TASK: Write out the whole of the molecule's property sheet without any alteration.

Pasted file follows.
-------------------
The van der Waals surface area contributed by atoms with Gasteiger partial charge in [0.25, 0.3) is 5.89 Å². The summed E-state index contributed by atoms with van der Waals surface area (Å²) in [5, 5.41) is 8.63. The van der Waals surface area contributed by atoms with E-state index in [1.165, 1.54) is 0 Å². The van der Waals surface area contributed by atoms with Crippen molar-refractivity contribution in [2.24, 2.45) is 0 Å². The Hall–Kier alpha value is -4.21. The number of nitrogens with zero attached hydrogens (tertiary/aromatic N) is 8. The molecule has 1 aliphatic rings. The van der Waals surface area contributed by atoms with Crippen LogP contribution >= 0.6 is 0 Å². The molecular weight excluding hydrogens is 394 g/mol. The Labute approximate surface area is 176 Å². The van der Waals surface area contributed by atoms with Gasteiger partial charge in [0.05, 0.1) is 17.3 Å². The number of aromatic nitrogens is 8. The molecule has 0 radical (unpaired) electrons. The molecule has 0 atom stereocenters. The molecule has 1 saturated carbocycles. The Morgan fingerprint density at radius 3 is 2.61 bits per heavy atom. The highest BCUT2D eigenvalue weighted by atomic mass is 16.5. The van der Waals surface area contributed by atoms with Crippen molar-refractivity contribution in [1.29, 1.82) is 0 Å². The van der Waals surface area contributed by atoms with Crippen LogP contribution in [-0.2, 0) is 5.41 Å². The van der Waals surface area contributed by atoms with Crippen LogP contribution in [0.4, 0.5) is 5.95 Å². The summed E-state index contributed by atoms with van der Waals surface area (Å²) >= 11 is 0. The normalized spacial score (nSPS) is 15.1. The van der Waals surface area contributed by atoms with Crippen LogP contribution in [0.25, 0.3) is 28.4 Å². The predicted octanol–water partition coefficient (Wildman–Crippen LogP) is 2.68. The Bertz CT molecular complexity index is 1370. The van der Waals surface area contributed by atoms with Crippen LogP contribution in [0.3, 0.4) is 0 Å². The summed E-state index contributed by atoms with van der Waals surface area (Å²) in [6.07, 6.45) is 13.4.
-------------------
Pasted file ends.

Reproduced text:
The van der Waals surface area contributed by atoms with Gasteiger partial charge in [0.25, 0.3) is 5.89 Å². The summed E-state index contributed by atoms with van der Waals surface area (Å²) in [5, 5.41) is 8.63. The van der Waals surface area contributed by atoms with E-state index in [1.165, 1.54) is 0 Å². The van der Waals surface area contributed by atoms with Crippen molar-refractivity contribution in [2.24, 2.45) is 0 Å². The Hall–Kier alpha value is -4.21. The number of nitrogens with zero attached hydrogens (tertiary/aromatic N) is 8. The molecule has 1 aliphatic rings. The van der Waals surface area contributed by atoms with Crippen LogP contribution >= 0.6 is 0 Å². The molecular weight excluding hydrogens is 394 g/mol. The Labute approximate surface area is 176 Å². The van der Waals surface area contributed by atoms with Gasteiger partial charge in [0.05, 0.1) is 17.3 Å². The number of aromatic nitrogens is 8. The molecule has 0 radical (unpaired) electrons. The molecule has 0 atom stereocenters. The molecule has 1 saturated carbocycles. The Morgan fingerprint density at radius 3 is 2.61 bits per heavy atom. The highest BCUT2D eigenvalue weighted by atomic mass is 16.5. The van der Waals surface area contributed by atoms with Crippen molar-refractivity contribution in [1.29, 1.82) is 0 Å². The van der Waals surface area contributed by atoms with Crippen LogP contribution in [-0.2, 0) is 5.41 Å². The van der Waals surface area contributed by atoms with Crippen LogP contribution in [0.4, 0.5) is 5.95 Å². The summed E-state index contributed by atoms with van der Waals surface area (Å²) >= 11 is 0. The normalized spacial score (nSPS) is 15.1. The van der Waals surface area contributed by atoms with Crippen LogP contribution in [0.25, 0.3) is 28.4 Å². The predicted octanol–water partition coefficient (Wildman–Crippen LogP) is 2.68. The Bertz CT molecular complexity index is 1370. The van der Waals surface area contributed by atoms with Crippen LogP contribution in [0.3, 0.4) is 0 Å². The summed E-state index contributed by atoms with van der Waals surface area (Å²) in [6.07, 6.45) is 13.4.